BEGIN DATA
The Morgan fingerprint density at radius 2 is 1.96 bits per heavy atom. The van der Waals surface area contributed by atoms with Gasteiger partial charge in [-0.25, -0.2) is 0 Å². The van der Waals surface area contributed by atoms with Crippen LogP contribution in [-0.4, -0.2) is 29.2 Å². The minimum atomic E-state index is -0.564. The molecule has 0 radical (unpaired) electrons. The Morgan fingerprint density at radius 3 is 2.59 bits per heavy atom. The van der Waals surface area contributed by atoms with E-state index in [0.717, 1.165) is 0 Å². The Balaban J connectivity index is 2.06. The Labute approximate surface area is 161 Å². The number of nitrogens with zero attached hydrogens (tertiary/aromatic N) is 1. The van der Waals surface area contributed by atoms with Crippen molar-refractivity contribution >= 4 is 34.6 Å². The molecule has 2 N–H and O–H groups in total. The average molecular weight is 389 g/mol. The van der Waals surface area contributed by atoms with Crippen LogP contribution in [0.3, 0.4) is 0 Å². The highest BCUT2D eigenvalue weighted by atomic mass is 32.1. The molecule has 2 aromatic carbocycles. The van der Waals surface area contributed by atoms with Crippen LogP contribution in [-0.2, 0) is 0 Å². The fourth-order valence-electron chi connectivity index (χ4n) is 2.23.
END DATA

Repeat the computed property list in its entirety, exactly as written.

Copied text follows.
The Morgan fingerprint density at radius 2 is 1.96 bits per heavy atom. The van der Waals surface area contributed by atoms with Gasteiger partial charge in [-0.25, -0.2) is 0 Å². The van der Waals surface area contributed by atoms with Crippen LogP contribution in [-0.4, -0.2) is 29.2 Å². The minimum atomic E-state index is -0.564. The molecule has 0 radical (unpaired) electrons. The Morgan fingerprint density at radius 3 is 2.59 bits per heavy atom. The van der Waals surface area contributed by atoms with E-state index in [0.717, 1.165) is 0 Å². The Balaban J connectivity index is 2.06. The Labute approximate surface area is 161 Å². The number of nitrogens with zero attached hydrogens (tertiary/aromatic N) is 1. The van der Waals surface area contributed by atoms with Crippen molar-refractivity contribution >= 4 is 34.6 Å². The molecule has 2 N–H and O–H groups in total. The average molecular weight is 389 g/mol. The van der Waals surface area contributed by atoms with Crippen LogP contribution in [0.3, 0.4) is 0 Å². The highest BCUT2D eigenvalue weighted by atomic mass is 32.1. The molecule has 2 aromatic carbocycles. The van der Waals surface area contributed by atoms with Crippen LogP contribution in [-0.2, 0) is 0 Å². The fourth-order valence-electron chi connectivity index (χ4n) is 2.23.